The vote in the House of Representatives to adopt the Senate-passed health reform legislation, as modified by a separate corrections bill, has been rightly labeled as "historic" by many observers. On this, there is little disagreement. But the debate in the House of Representatives showed two opposite views of the history being created. For Democrats, it an historical achievement on the par with adoption of Medicare, the Civil Rights Act, and Social Security, writes E.J. Dionne in the Washington Post. For Republicans, it is an historical calamity that will inexorably lead to government-run health care, and "ruin" for the country, according to House minority leader John Boehner (R-OH).
I think we are too close to events - and emotions are running way too high - to determine how historians will rule. What I do know is this. At least since the early 1990s, the American College of Physicians has championed the need for universal health insurance coverage. The "other" internal medicine organization, the American Society of Internal Medicine, which merged with the ACP in 1998, also advocated for health coverage for all Americans, although it differed with the ACP on some specifics on how best to achieve it. (Disclosure: I was the senior government affairs person for ASIM before taking on this role for the combined merged organization, and I remember sparring with the ACP over some cost controls in the Clinton health care plan.) The point, though, is that internists - perhaps more than any other group of physicians - have long been on the side of providing all Americans with health insurance coverage.
I believe that history will show that ACP had a major role in bringing about enactment of the legislation, and that it was able to influence it to incorporate many of its own key policies.
This morning, I received an email from a former Senate staffer, who had worked with ACP several years ago in crafting legislation based on ACP's own "seven year plan" to provide all Americans with access to coverage. This is what he had to say: "Throughout this process, I kept thinking that much of the framework was much like the old ACP bill and that you should be proud of much of that!"
I also believe that history will show that the ACP's Board of Regents and Board of Governors showed tremendous courage in continuing to stand behind reforms to provide Americans with access to affordable coverage, based solely on how the legislation advanced ACP's policies. They did so despite unrelenting partisan and political pressure, and with a keen awareness that a segment of ACP's membership would likely be opposed to the legislation.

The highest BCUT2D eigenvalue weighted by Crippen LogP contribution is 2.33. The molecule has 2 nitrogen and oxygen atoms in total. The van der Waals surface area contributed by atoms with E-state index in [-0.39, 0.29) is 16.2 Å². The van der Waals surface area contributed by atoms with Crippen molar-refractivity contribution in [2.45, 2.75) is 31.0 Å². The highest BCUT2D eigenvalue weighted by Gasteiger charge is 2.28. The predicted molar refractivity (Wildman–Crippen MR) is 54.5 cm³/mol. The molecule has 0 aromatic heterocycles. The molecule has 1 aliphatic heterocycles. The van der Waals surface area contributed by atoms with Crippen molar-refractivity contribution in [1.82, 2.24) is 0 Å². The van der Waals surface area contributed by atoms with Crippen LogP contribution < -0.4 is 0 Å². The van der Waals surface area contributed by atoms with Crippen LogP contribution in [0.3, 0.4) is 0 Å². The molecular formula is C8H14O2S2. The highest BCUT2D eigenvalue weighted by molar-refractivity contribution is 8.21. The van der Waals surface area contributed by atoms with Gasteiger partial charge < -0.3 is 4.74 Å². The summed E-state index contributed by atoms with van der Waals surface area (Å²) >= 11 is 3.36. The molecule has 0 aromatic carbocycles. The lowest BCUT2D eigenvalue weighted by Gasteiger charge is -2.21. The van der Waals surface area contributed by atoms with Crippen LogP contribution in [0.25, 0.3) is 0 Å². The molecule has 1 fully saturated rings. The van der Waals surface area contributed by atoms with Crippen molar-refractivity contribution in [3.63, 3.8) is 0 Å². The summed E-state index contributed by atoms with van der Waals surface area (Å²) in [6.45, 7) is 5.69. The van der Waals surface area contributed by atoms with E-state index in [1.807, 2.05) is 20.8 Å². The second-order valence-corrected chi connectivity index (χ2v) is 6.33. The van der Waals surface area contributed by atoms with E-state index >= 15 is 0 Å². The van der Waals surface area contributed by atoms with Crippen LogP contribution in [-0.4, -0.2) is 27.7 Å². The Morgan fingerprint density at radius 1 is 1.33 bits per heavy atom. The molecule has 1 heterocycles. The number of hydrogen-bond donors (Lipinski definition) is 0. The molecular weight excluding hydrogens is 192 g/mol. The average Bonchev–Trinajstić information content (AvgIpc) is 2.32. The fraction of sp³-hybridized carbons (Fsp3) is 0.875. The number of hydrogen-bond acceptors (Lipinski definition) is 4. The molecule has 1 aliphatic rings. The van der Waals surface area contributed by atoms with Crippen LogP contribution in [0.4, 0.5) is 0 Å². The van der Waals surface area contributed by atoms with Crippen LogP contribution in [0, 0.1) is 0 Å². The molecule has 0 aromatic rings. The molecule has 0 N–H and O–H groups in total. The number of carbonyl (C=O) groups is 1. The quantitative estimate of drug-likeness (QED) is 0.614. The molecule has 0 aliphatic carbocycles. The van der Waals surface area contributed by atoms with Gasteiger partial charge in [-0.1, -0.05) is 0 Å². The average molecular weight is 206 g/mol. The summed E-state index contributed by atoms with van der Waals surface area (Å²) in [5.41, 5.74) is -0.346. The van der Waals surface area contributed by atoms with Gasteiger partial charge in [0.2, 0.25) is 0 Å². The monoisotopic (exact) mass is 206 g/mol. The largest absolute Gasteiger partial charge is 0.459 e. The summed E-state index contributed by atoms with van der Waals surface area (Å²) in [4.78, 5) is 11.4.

And I hope that history will show that I was able to help the organization achieve its vision of coverage for all.
Yet today, my pride in ACP's contribution to yesterday's historic vote is tempered by how polarizing, for the country and for the medical profession itself, the debate has become. Agreeing in abstract that everyone should have coverage is one thing. Achieving consensus on how to accomplish has proven to be a far harder thing. Unfortunately, the debate too often has veered from respectful disagreement about the means to ad hominine attacks on those who see things differently. I hope that we are able to soon get back to a respectful dialogue about how best to provide access to health care, rather than demonizing each other’s views and motivations, but I have my doubts.
And let's be honest. I don't know for sure how the whole thing will turn out. My heart and mind tells me that historians will view it as a tremendous step forward in providing all Americans with access to affordable care, but I am aware that they could decide it was a mistake. I wish that opponents also would be humble enough to acknowledge that they also can't see the future and that they might be wrong when they say it will lead to the "ruin" of our country.
Faced with a choice with uncertain results, ACP supported the legislation for the right reason, to help patients get access to affordable health care.
Today's question: Do you think ACP has been right to advocate for health coverage for all?